Saturday, August 29, 2015

Gerald Dean Richerson

One of the perks to having such a "young" family is that I have known more than half of my great-grandparents. I didn't realize how unusual this was until I was in college and had been doing genealogy for a few years already.

I never knew my Mexican great-grandparents; they both passed away before I was born. While I didn't know them well, I did get to meet my dad's other set of grandparents as a child. My maternal grandfather's dad passed away before I was born, but I knew his mom very well. (She's the one that got me started on this crazy genealogy kick in the first place!) And my maternal grandmother's mom lived next door to us growing up.

My maternal grandmother's father, on the other hand, has always been a bit of a mystery to me. Even though he was still alive by the time I went to college, I never knew him. And, actually, it never dawned on me that I hadn't met him until I found out even he existed.

As a kid, you only know what you've been told, and I was told my "Grandma Grimm" was my granny's mom. Since I was never introduced to a person referred to as my granny's "dad," I kind of just assumed she didn't have one.
An excerpt from my Baby Book. (I don't even think my mom asked anybody for information. She put in whom she had met personally and left it at that.)
Then, one day, I can't quite remember if it was when I was in middle school or high school, we drove by a house. I don't even remember where the house was, except I am fairly certain it was still in North Carolina somewhere. When questioning why we were stopped on the side of the street in this seemingly random residential area, I was told my granny's dad lived in the house up ahead of us.

As far as I remember, no one ever approached the house or tried to make contact with him; I just remember driving by the house that day. As if simply knowing he was a real person was enough for my mom and grandmother.

When I started doing genealogy, I asked my grandmother her father's name, but still to this day I haven't asked if she ever knew her father or why he wasn't around when I was a kid. (Honestly, it even took me a while to figure out that her mom had gotten remarried at some point because their last names weren't the same! I never met a "Grandpa Grimm," so again I just assumed there just wasn't one.)

Gerald Dean Richerson was born on 30 June 1921 in Long Lane, Dallas County, Missouri. My grandmother's birth certificate says otherwise. (Not that I hold much stock in what birth certificates say; my dad's says that his dad was born in Texas, instead of Mexico.)

From what I can tell, he was the oldest of eight children born to William Parker Richerson and Cleo Belle Triplett. He married my great-grandmother Jessie Roberta Ellis on 21 December 1942. Together, they had one child, Clara Dean Richerson, in 1943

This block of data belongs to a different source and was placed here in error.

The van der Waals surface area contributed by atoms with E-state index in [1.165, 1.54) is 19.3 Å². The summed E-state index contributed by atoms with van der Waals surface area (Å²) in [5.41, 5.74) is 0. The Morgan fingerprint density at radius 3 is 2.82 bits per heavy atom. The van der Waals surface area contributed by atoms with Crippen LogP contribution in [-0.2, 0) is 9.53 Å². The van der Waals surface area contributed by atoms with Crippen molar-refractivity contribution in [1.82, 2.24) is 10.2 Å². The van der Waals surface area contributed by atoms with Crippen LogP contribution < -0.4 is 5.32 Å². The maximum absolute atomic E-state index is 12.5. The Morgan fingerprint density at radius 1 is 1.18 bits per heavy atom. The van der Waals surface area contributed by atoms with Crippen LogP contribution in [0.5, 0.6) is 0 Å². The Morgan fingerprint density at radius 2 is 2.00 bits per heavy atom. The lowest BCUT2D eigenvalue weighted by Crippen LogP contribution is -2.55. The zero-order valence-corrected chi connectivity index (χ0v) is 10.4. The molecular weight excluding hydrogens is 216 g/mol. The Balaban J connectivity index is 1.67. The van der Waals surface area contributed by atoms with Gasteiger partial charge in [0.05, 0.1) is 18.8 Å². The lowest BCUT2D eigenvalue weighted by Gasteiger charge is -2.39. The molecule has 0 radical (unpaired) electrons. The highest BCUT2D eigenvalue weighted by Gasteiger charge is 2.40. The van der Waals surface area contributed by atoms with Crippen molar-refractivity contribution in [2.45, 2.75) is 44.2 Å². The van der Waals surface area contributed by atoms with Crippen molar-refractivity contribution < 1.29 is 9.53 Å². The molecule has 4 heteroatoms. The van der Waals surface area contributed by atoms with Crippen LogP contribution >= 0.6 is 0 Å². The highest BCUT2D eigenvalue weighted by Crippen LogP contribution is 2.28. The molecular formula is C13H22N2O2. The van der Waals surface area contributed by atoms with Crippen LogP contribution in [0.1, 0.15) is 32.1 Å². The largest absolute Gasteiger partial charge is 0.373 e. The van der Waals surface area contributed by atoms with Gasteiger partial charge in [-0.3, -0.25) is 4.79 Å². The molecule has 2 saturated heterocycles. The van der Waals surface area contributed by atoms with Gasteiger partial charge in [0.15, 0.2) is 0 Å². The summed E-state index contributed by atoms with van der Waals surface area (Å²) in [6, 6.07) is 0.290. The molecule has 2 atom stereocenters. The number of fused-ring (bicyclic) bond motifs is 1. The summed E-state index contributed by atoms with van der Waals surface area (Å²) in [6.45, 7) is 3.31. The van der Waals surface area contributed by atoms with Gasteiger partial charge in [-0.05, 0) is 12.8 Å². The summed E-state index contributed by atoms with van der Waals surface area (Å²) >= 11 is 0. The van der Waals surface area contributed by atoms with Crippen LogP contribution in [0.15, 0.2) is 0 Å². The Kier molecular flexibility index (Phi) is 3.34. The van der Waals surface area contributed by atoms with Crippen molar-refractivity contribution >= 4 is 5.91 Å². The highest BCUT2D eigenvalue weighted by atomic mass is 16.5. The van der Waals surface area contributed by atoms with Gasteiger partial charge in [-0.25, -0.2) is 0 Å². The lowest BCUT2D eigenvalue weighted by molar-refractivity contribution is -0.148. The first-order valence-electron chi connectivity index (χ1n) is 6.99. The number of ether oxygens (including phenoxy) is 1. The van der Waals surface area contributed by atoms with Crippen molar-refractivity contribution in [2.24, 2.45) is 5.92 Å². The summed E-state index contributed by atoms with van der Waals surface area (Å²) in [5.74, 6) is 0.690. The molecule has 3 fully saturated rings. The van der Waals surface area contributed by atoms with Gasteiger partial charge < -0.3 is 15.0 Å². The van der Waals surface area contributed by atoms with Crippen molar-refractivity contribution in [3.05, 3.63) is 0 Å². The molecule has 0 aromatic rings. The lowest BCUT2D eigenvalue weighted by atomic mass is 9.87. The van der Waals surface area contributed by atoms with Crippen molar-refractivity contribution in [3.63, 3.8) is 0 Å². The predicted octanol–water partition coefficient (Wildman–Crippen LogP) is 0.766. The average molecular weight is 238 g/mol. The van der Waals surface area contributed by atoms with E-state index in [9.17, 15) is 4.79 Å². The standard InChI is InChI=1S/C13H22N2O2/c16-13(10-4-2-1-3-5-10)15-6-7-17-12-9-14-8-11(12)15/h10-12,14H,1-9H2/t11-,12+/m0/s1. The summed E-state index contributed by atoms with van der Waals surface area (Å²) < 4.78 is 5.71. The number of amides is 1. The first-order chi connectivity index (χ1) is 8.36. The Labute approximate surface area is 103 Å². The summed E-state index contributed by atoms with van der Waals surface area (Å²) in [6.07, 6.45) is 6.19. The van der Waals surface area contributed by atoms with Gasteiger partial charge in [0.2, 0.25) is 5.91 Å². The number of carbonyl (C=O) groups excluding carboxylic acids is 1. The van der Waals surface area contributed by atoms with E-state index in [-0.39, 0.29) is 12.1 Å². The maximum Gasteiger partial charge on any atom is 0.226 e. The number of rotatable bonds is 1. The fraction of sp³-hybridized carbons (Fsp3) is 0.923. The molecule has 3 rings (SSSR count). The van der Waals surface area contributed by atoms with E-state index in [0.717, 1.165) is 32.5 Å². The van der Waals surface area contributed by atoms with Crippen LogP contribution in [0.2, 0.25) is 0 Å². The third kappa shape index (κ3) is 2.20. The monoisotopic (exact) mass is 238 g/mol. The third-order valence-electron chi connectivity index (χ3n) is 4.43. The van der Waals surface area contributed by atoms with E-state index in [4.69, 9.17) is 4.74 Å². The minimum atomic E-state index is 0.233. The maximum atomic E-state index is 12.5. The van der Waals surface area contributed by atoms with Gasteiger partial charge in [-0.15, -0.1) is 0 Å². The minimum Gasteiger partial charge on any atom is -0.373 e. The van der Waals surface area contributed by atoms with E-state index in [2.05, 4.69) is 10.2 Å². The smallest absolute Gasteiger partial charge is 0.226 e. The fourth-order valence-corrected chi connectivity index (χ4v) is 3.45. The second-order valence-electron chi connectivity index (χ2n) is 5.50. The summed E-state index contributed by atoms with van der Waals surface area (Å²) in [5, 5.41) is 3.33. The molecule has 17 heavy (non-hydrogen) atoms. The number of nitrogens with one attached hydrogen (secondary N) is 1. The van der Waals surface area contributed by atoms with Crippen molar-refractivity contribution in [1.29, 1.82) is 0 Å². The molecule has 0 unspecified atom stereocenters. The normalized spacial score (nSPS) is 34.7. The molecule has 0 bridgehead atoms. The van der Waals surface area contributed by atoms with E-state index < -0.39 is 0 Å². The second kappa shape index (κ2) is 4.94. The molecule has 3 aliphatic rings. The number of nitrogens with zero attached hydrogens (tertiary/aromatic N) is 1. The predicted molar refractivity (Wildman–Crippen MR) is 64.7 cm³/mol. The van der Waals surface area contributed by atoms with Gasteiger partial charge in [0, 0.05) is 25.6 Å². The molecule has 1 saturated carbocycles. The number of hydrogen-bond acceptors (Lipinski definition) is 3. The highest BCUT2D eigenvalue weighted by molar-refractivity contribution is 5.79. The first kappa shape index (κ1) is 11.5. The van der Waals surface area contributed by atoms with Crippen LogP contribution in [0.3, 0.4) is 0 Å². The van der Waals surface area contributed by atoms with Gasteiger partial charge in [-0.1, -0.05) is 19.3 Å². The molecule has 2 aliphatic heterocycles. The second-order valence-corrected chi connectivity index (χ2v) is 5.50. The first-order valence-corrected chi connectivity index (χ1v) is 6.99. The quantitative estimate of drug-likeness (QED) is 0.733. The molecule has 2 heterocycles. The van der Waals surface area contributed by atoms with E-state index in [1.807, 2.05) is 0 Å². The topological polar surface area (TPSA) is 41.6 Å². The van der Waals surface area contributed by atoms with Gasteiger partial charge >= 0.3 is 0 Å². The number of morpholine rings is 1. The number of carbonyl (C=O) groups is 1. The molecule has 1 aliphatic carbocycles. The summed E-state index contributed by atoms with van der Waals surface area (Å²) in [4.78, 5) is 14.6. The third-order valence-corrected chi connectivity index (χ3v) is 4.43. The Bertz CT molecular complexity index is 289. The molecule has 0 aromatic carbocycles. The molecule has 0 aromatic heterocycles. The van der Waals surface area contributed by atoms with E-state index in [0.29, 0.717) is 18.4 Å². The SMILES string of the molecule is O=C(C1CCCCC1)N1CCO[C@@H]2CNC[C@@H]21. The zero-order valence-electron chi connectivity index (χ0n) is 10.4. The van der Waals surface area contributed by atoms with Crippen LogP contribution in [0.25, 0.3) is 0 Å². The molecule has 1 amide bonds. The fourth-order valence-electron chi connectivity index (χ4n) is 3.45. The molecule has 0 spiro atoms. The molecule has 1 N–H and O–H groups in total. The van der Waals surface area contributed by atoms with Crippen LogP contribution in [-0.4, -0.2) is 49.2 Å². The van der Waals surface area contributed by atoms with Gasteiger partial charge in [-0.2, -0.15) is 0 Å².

As I mentioned before, I don't know what happened after my grandmother was born, but by 1947 Gerald was getting married to Hazel Corrine Jenkins in Santa Rosa, Florida. Hazel and Gerald had at least one child together, Barbara Louise Richerson, in 1949.

I don't know if Gerald stayed around long for his second wife and second child, but Gerald remarried a third time to a woman named Marjorie. They had at least the following children:
  • John William Richerson, born 1963
  • Marjorie L Richerson, born 1968
  • Laura Richerson
The only other thing I know about Gerald is that he served as a pilot with the U.S. Navy. He served a year and a half in the military. He enlisted on 19 December 1957 and was released on 6 July 1959. I don't know any specifics on his service, but I do have a picture of him.
Provided by Thomas Cardenas
This was the first photo I saw of my great-grandfather. Since he was 36 when he enlisted in the Navy, and that is relatively old to have joined the service, I wonder what his reasoning was.  Whatever the reason, I think his experiences in the Navy directly affected his feelings about family. I think that's why he found a wife, and kept her, and had a family.

Based on everything I've been able to dig up on him, I don't think Gerald would have been an easy person to know, but I think I would have liked to have known him.
Photo provided by Thomas Cardenas
Gerald died on 28 March 2006 in Missouri. I don't know where he is buried yet, but I assume he is buried in Missouri. If anyone knows anything about Gerald, his second and third spouses, or his other children, please send me a message. I would love to find some answers for this part of the family tree.

  • Birth Certificate, Clara Dean Richerson
  • U.S., Social Security Applications and Claims Index, 1936-2007, Gerald Dean Richerson

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